I bought this car because my commute to and from work is 166kms return, so I wanted a comfortable economical ride with the visibility that you only get from an SUV. I wanted something stylish, and as I am in my late 50’s I could afford something a little more special than I have had in the past. The car it was replacing was a turbo diesel SUV and I wanted to keep the torque that you get from a diesel-powered vehicle too. I created a shortlist and the Land Rover Range Rover Evoque was the car that my wife and I agreed on. I like the style and the comfort.
We also considered the Discovery Sport at the time, but the front seats of the Evoque are so much better. I didn’t really require the capabilities off-road of the Discovery Sport. The ride comfort is particularly nice, the NVH levels are low, and along with the beautiful 9-speed gearbox it makes for a great package to chew up miles in quiet comfort. The Meridian sound system is pretty good too, along with the GPS and 360-degree camera system. Whilst the car can park itself, it’s not something I often use.
My vehicle comes with the option of panoramic sunroof and this feature makes a special car even more special, in my opinion. The puddle lights are a quirky feature, and the standard wheels are quite attractive. I can’t see the pointing paying more for the optional wheels but each to their own.
Disappointingly for a car at this price point and it’s “prestige” target audience, it does not come standard with electric seat warmers. Some salesmen argue that this is not necessary in Australia, but having had them standard on a Honda CR-V and an entry-level Jeep Grand Cherokee, I can tell you they are a real luxury item that I appreciated. Having lower back issues, it was great driving the 1-hour to work with adjustable lumbar support and heat warmers on (almost like a massage). The Evoque does not come with this as standard, and asks an exorbitant price to option them. Very disappointing.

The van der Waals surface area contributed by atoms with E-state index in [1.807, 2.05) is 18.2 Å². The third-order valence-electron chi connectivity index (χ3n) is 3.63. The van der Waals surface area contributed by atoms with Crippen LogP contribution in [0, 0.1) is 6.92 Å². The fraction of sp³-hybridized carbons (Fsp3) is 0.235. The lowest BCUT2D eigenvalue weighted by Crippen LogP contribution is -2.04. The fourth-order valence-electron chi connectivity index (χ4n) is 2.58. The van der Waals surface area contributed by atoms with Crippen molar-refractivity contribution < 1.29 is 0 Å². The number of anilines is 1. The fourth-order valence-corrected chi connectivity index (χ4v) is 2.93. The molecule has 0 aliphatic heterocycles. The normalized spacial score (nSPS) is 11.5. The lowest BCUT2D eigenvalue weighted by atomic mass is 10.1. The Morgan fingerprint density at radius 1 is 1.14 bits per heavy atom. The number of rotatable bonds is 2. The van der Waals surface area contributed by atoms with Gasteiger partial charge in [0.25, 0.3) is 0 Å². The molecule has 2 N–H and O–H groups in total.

Having had the car for well over a year now, the other disappointing thing is it has more rattles than my wife’s 2005 Honda CR-V. Again, very disappointing for a car of its perceived quality.
The service intervals are every 34,000kms. Whilst this seemed attractive at the purchase point, I’ve since come to the conclusion that I will half this and change the oil more regularly. If anybody disagrees with this, I suggest you read the 8-page article on modern diesel engines in the June 2018 Wheels magazine.
Personally, I think modern cars are getting too complicated. Whilst it’s nice to have all the bells and whilstles, do we really need them? It’s just more stuff to break down! Will these modern cars last as long as our father’s cars did? I think not. They are so jam-packed with computers and sensors, and it worries me that manufacturers will seize stocking replacement parts for all these electronics. Electronic components get superseded almost every 6 months.
When you first start up the Evoque in the morning and reverse out of the garage, it’s almost as if the computers haven’t booted up. By the time the reverse camera turns on, you’re ready to drive forward. Sure, once you’ve given it some time, it responds quickly – but that’s hardly useful. You’ll either have to wait or just reverse the old school way by looking over your shoulder.
The car drives very well and it’s a quiet, smooth ride. The gear changes are smooth and the torque is excellent. The car grips and handles really well, especially for an SUV. It can be quite sporty when driven enthusiastically on a winding road. The engine and transmission combination is perfect. It’s worth noting that my Evoque has the higher (132kW) output specification for the 2 types of diesel on offer; the other being 110kW.
Another thing that I’m very disappointed in is the cruise control. Whilst it works adequately on a flat surface or climbing a hill, it does not retard speed going down a hill. Again, for a car at this price point and its target audience, that’s pretty poor in my book.
My car was very reliable for the first year, but since then I have had a string of warranty issues, including a radiator cap that did not hold pressure and had to be replaced. I also had a whole string of recurrent issues causing the engine light to come on. These issues are ongoing and the problems seem to be associated with the emissions system including EGR, EGR cooler, EGR sensor, DEF injector, DPF etc. For this reason, I would suggest buying the turbo-petrol version and put up with the slightly higher fuel consumption.
I feel this car would be improved by having the engineers redesign the entire emissions system and test it rigorously in Australia over a long period of time. In addition to this, this car should have heated seats as standard fitment. The cruise control should retard speed on downhill runs, either by changing down gears and/or applying brakes. The car should also be revised for squeaks and rattles. I’d suggest that the TATA engineers (most people don’t know that’s who actually own Jaguar Land Rover) to take 3-year old cars for a drive and listen for unwanted noises. Bumpy Australian roads will reveal many, including one in the rear vision mirror. There is also a sound that resembles a canary coming from the back end. I still can’t pinpoint whats causing it.